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JSHR is a multidisciplinary journal that features investigations, studies, and reviews on current topics in sports, physical activity, health and education.

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Domingo, 27 de Mayo de 2018 17:35

CONTRIBUTION OF PHYSICAL EDUCATION AND RECESS TOWARDS THE OVERALL PHYSICAL ACTIVITY OF 8-11 YEAR OLD CHILDREN

  

ABSTRACT

 

Objectives: The purposes of this study were to objectively measure physical activity (PA) in a sample of 8-11 year olds and to establish the proportion of these children who fulfil current PA guidelines to determine to what extent PE and recess (break and lunch times) contributes to children's overall PA, with a focus on age, gender and body composition within Northern Ireland (NI).

Methods: Anthropometric and accelerometer measurements were conducted on 61 children (9.3+1.0 years) including 24 boys and 37 girls from 8 randomly selected classes. On average, children accumulated 4.8+0.6 days with valid accelerometer data (>10 hours) including 3.1+0.4 week days and 1.7+0.5 weekend days. Data for this study were collected between April to June 2015.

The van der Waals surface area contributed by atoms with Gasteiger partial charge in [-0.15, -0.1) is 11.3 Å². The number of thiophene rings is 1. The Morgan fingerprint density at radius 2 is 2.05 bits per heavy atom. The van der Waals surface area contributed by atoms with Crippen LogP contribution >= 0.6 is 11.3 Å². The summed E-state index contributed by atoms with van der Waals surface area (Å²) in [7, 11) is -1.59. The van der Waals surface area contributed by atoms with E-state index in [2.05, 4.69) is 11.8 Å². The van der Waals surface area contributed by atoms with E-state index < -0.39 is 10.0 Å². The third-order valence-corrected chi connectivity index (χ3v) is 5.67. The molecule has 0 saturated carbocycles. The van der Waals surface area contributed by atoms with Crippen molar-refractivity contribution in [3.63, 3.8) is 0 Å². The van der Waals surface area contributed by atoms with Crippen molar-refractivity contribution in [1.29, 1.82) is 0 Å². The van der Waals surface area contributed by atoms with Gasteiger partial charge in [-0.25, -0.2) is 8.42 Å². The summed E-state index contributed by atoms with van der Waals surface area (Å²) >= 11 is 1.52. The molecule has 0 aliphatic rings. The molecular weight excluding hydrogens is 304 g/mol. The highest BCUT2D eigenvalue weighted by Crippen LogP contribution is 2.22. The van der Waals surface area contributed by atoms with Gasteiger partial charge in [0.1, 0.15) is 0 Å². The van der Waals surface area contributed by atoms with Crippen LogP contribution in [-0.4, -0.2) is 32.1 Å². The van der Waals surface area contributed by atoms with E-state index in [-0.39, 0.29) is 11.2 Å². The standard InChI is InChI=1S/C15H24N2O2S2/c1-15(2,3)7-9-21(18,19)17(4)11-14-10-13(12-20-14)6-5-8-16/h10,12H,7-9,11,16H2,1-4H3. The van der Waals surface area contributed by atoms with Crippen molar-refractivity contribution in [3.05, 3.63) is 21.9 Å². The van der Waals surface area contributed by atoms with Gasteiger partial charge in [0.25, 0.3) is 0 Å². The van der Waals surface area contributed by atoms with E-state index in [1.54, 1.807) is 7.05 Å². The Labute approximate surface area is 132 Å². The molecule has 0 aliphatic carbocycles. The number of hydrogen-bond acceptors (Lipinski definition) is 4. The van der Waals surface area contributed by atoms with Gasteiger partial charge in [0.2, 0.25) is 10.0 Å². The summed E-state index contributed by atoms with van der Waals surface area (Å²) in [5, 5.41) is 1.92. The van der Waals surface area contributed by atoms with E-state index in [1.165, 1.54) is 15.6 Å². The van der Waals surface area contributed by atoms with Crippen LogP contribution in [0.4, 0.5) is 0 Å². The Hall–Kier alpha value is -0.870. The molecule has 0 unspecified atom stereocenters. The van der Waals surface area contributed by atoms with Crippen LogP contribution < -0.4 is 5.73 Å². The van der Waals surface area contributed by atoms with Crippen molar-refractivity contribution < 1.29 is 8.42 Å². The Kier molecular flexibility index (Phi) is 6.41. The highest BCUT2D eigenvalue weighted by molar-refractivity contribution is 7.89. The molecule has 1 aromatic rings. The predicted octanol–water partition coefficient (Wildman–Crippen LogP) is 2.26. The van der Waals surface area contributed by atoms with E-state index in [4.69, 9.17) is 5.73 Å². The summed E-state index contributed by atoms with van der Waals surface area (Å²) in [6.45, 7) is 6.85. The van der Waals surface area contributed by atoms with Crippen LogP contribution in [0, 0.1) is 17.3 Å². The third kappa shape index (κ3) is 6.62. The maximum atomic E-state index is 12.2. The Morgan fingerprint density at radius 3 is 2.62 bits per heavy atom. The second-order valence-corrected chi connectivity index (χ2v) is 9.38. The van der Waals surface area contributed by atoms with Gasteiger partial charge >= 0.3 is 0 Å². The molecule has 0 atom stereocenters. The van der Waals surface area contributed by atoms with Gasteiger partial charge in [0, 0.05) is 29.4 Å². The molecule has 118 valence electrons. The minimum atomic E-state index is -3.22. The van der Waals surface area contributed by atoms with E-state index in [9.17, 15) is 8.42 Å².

Results: Children accumulated 63.3±18.2 minutes in MVPA (daily) compared to 61.3+23.4 minutes (PE day) and 63.0+22.5 minutes (Non-PE day). This would indicate that children were not significantly (P > 0.05) more active on PE days compared to Non-PE days. Interestingly, PE only contributed to 6.4% of children's overall MVPA, while break time (morning recess) and lunchtime (afternoon recess) contributed to 18.7% and 18.4% respectively. This would indicate, there was a significant difference (P < 0.05) in the percentage of time spent in MVPA that all children participated in during PE classes compared to both break time and lunch time MVPA.

Discussion/Conclusions: Results indicate that more than half (54.1%) of children are attaining the daily guidelines of > 60 minutes of MVPA. Moreover, PE and recess (break and lunch time) contributed to almost half (43.5%) of children's total MVPA. Overall, the boys spent a higher proportion of the time in MVPA during scheduled PE classes, break time (morning recess) and lunchtime (recess) in comparison to the girls in this study. It would appear that PE lessons and recess (break and lunch time) provide important occasions for children to be engaged in PA. However, children are more active at break time and lunch time than they are during scheduled PE classes in this study. This clearly demonstrates that the school setting is a viable option for the delivering PA for many of our children.

 

KEY WORDS

Children, Physical Activity, Physical Education and Recess.

 

 
Journal of Sport and Health Research - 2009